Spiegel: If Williams wants to leave Chicago White Sox, the time is right

  • Kenny Williams, left, and former White Sox manager Ozzie Gullien pose for photos during a ceremony honoring the 10th anniversary of the 2005 World Series champion Chicago White Sox in July at U.S. Cellular Field.

    Kenny Williams, left, and former White Sox manager Ozzie Gullien pose for photos during a ceremony honoring the 10th anniversary of the 2005 World Series champion Chicago White Sox in July at U.S. Cellular Field. Associated Press

Updated 8/25/2015 9:53 AM

The timing appears right for an era to end. Jerry and Kenny might be ready to separate.

The Toronto Blue Jays wanted to talk to White Sox executive vice president Kenny Williams last December, in hopes of him becoming their next team president. But their timing, and the way in which the initial contact was handled, assured failure.


To refresh, Ed Rogers of the Blue Jays ownership group called Jerry Reinsdorf the day before the 2014 winter meetings and asked for permission to speak to Kenny about replacing Blue Jays president Paul Beeston.

Jerry hung up after the conversation and called his best friend in baseball: that same Paul Beeston. Rogers somehow didn't even know they were close. It was an embarrassing misstep.

Kenny told Jerry at the winter meetings that the Jays already had reached out through an "emissary," a clear incidence of tampering. Another bungle by Toronto, and it further angered Jerry.

In the midst of what was becoming a highly celebrated off-season, Jerry refused permission for Kenny to be interviewed, and the White Sox' front office hit 2015 intact.

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The situation has changed vastly, fueled by South Side underachievement, and Toronto's dalliance with Kenny has new life.

USA Today's Bob Nightengale has been in the know on White Sox business for years. He wrote Thursday morning that Kenny is the top candidate to replace Jack Zduriencik in Seattle, if he does not end up in Toronto.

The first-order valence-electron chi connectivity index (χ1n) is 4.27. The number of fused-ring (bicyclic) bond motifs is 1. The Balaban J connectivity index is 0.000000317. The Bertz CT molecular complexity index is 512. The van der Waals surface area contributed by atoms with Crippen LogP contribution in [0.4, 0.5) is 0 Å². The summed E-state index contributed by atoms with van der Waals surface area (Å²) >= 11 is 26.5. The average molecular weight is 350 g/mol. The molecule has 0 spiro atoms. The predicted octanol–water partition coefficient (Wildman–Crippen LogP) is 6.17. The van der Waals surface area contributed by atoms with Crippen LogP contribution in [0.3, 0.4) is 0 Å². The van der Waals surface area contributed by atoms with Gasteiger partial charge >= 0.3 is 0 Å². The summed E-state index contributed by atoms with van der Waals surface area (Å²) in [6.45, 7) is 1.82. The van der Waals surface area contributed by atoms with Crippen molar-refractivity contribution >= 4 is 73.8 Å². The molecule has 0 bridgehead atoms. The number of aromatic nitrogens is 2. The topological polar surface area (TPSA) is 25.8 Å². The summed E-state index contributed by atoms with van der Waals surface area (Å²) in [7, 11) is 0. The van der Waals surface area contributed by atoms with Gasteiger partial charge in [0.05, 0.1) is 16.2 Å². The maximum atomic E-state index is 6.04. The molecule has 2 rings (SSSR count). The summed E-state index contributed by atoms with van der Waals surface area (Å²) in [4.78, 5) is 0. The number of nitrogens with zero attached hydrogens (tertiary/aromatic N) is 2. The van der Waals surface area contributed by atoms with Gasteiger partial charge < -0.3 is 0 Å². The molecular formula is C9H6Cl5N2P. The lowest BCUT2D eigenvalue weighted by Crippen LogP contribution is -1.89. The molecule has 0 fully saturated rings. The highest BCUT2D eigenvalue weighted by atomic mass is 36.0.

Nightengale wrote it with an assurance that made me pick up the phone.

He joined the Spiegel And Goff Show to share what he could. To synopsize:

• Kenny misses the action of the day-to-day operations and phone calls.

• If asked for permission now, Nightengale believes Jerry would grant it.

• If Kenny left, Jerry still would want an executive buffer between himself and general manager Rick Hahn.

• Robin Ventura assuredly is coming back next season.


• There is zero percent chance of Ozzie Guillen ever managing the White Sox again.

Those last two are sure to draw reaction from Sox fans attached to the day-to-day nature of the game. Ventura often has looked overmatched, and Guillen remains an available, eager emblem of past triumph.

But let's stay on the story at hand: All signs point to Kenny Williams wanting to leave the White Sox for a new challenge.

The time is right for Jerry to let him go.

Hahn has done a lot to change the focus of the organization, spearheading investment and restructuring within the scouting department. Let him continue, now unencumbered, making decisions and deals without running them by his boss first.

The clarity of a long-term plan is what's desperately needed. The piecemeal, year-to-year fiddling to remain competitive has led to so much mediocrity.

The current core and their contracts don't lend themselves to a teardown/rebuild. The starting pitchers are young, cheap, and good, strengthened if Carson Fullmer can join them sometime next year. Jose Abreu is a slugger in his prime, with center field, left field, setup and closer locked into multiyear deals.

But every move could and should be made from a holistic approach, and they should be made by the most forward-thinking in the room.

As for that "executive buffer" Jerry may want between himself and the GM, I don't see the need for it. Let Hahn poach some underlings from successful organizations, filling out a staff to do his bidding. Steal some Cardinals staffers, or some of former Boston GM Ben Cherington's newly available underlings.

It could be that Jerry has someone in mind already. How about the aforementioned old friend Paul Beeston? That'd make for an intriguing episode of MLB Executive Swap.

Either way, let us fully praise what Kenny Williams accomplished here. A World Series trophy is forever. His relentless aggression was often admirable, sometimes successful and always well-intentioned.

But if he's ready to leap, allow it.

• Matt Spiegel co-hosts "The Spiegel & Goff Show" 9 a.m. to 1 p.m. Monday-Friday on WSCR 670-AM. Follow him on Twitter @mattspiegel670.

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